Mario Golf – Toadstool Tour

Traditionally, hard core gamers and golf plain don’t mix. There have been a few over time that have earned their place, typically on the PC and mostly by Microsoft. MS Golf was intrguing, even a little addictive at first, but lost it’s luster pretty quickly. It just didn’t have staying power and one game took a good hour to complete.

Enter Nintendo and the N64. The concept of combining a banal sport with the king of video games sounds outright dumb. A game that would never sell. Yet, Mario Golf took off. It was fun! It was cartoony, entertaining and competitive. The game is easy to learn and the whole family can really get involved because it didn’t take brains nor a great deal of hand eye coordination to master. I’ve still got my N64, but admittedly, I’ve put it away, and with it my Mario Golf cart (pun intended).

Brave now, my friends, the new world of Mario Golf: Toadstool Tour. Nintendo’s Game Cube entry of the N64 classic is a hit in my eyes. My Star Wars Galaxies addiction was put on hold for the 6 day rental period. Various friends and I competed in the 4 player Skins match the game offers until the wee hours. Normally, the name calling and profanity spewing is reserved for the more action oriented multiplayer fragfests, but we made exception. Contempt at your neighbor for birdie shots were voiced very clearly and loudly, and heaven help the poor soul who made a hole in one. Is this still golf?.

The graphics and animation are very clean and appropriate for any audience from 4 to 80. The familiar Nintendo characters are very prominent on the screen, especially Bowser who easily takes up half of your television before taking a swing. Courses are very rich and detailed. Themed courses usually cause sand traps and wanter hazards to take the form of one thing or another. For example, a seaside course boasts sand traps in the shapes of whales, dolphins and even a skull and crossbones. Visual flares accompany good shots and add bragging rights to each swing. In addition, each character has several animations indicating its mood after sinking the ball. Since all is never perfect, there are a few issues with camera control and clipping. If your player ends up hitting at an odd angle, you could be placed inside a mountain or the position of the camera is inside the player. This can be VERY distracting when trying to line up a shot properly. Using the yellow C-Stick, you can track the projected path of the ball to better aim your shot, but the stick is very sensitive and you can easily shoot over the area you want to scope out before hitting.

Audio has plusses and minuses. The sound can be output in Dolby 5.1, which gives a good illusion of being at the course, especially when it happens to rain or there is a waterfall behind you. Other ambient sounds can get very repetive and annoying. Music as well. I was quick to turn the music off, no such luck for the announcer and other ambients though.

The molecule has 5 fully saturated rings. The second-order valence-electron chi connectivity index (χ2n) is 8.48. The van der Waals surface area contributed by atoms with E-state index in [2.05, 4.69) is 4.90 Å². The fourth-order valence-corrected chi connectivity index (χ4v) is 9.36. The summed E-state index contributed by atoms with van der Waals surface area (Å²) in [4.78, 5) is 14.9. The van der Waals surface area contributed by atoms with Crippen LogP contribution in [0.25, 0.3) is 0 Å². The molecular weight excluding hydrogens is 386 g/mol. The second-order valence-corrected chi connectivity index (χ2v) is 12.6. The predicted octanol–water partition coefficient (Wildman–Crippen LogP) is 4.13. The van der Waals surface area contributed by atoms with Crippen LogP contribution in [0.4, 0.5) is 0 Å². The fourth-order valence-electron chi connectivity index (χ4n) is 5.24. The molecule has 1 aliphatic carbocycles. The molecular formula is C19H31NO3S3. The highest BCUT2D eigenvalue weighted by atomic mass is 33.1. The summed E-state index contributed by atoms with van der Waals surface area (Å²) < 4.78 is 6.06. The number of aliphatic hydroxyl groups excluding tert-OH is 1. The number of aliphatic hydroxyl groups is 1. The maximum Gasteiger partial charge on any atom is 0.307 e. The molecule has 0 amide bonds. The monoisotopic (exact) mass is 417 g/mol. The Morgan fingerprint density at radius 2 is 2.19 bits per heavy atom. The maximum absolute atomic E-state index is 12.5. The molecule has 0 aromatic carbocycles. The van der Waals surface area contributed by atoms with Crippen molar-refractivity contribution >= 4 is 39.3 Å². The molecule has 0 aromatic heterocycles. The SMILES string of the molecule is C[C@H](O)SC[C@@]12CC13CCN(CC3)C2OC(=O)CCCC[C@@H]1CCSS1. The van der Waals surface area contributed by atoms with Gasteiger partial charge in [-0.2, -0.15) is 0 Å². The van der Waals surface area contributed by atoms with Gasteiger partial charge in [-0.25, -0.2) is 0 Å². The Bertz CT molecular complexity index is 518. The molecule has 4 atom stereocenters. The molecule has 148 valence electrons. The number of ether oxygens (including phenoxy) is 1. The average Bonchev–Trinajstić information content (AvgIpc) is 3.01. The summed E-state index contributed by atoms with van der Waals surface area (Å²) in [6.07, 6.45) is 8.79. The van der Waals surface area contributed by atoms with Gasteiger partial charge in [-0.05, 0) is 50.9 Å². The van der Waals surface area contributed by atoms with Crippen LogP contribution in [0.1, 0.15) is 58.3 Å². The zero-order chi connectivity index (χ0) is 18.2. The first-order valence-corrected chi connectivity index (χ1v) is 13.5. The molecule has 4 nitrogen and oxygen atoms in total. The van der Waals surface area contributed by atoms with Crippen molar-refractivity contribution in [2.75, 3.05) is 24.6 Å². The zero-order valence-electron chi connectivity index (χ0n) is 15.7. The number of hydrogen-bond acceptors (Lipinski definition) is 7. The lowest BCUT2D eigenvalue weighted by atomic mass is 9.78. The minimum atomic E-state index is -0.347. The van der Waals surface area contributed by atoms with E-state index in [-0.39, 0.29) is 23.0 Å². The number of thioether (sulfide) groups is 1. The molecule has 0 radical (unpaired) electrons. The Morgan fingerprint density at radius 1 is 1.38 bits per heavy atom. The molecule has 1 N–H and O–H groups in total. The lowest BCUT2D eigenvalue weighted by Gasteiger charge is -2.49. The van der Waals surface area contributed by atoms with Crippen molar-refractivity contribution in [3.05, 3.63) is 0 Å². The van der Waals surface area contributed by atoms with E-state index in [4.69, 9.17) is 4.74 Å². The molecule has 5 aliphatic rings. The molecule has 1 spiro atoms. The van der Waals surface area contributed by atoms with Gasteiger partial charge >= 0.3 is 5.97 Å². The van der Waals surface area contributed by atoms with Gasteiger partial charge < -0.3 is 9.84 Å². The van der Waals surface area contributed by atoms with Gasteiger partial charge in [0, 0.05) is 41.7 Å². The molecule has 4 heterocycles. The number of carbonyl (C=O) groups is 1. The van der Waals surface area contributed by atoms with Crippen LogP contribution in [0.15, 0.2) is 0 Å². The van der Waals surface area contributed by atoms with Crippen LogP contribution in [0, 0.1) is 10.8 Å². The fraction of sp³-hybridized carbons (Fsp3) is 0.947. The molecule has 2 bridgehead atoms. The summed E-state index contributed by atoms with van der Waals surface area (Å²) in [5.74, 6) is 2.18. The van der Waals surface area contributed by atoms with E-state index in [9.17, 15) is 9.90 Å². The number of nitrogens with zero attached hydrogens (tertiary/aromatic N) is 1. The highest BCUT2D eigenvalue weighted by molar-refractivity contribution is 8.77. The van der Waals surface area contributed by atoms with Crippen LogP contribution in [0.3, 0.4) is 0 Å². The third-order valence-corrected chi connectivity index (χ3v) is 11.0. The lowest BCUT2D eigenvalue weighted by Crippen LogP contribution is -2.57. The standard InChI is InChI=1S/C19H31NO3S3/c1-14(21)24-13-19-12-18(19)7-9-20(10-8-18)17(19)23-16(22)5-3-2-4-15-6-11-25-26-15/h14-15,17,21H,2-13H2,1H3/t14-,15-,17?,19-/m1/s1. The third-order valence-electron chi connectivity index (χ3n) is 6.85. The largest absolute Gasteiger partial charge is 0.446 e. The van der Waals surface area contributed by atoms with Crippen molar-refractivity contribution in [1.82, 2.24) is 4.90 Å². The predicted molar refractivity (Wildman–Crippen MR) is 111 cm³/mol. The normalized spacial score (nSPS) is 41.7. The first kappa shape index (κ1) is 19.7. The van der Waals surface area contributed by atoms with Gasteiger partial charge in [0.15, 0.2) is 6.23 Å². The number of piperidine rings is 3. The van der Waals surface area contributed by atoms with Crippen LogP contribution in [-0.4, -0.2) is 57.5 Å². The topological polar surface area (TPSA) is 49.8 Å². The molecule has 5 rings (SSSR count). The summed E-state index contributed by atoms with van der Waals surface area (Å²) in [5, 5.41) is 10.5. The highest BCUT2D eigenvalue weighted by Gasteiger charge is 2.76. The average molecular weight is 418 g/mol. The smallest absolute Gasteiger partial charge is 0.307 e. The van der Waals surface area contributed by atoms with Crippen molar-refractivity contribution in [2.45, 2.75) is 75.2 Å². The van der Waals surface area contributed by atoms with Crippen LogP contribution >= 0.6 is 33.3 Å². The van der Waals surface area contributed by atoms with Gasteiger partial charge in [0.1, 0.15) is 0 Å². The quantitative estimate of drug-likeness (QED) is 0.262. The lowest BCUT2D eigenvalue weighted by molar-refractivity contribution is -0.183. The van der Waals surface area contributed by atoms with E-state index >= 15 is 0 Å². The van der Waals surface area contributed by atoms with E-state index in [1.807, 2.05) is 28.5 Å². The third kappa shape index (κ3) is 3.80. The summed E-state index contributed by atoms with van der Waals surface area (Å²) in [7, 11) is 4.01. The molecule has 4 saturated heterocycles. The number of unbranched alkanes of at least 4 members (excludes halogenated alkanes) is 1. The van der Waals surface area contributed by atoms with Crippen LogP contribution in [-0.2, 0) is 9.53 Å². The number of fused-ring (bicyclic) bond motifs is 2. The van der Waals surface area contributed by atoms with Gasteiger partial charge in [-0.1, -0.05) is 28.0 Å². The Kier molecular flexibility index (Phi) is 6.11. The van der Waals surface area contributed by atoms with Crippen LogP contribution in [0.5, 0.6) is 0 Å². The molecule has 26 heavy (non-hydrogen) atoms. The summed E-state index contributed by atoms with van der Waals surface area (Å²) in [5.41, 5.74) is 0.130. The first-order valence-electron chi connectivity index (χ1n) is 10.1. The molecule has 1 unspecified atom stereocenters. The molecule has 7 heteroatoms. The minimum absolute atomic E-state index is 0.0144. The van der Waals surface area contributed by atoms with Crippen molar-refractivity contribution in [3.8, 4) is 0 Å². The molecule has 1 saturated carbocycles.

Play options are abundant. Some were brought forward from the N64 game, others are brand new. Going solo you have options of playing tournaments, 18 holes on one course for the trophy, which unlocks new courses. You can also choose to play against 1 computer player, assumably to unlock new characters, although I never got that far. You can play Rings, which forces you to complete each hole in Par or better while hitting your ball through multiple statically placed rings. ClubSlots uses a slot machine interface to determine what clubs you get to use for your next shot. Coins is similar to rings, but instead of rings, try to hit your ball into arrays of coins, thus collecting them to beat your opponents. Mini games are also included, but aren’t the type of mini-game you would expect. Instead they are a series of practice games, in which you have to complete putting and chip shots or earn as many birdies as you can, on the standard courses. I would have liked to see mini-golf type courses instead. Practice mode seems rather redundant for a game like this, and the training mode is NOT interactive, instead it’s like watching a video of what to do. Multiplayer allows for all game types except tournament and playing against the computer. As with most games I enjoy, the multiplayer abilities of a game determine if I want to play. For a game like Mario Golf, replayability rests solely in it’s multiplayer capablities and succeeds very well.

Bottom Line? For a family of four it gets everyone involved. For a small get together of friends, it sparks some good healthy competition. For single player, it provides a good challenge in later courses and with the variety of gameplay modes, you won’t get bored. Rent it for a week, because golf really isn’t for everyone, but don’t be surprised if Mario Golf: Toadstool Tour ends up in your library.

Christopher Kirkman

Christopher is an old school nerd: designer, animator, code monkey, writer, gamer and Star Wars geek. As owner and Editor-In-Chief of Media Geeks, he takes playing games and watching movies very seriously. You know, in between naps.

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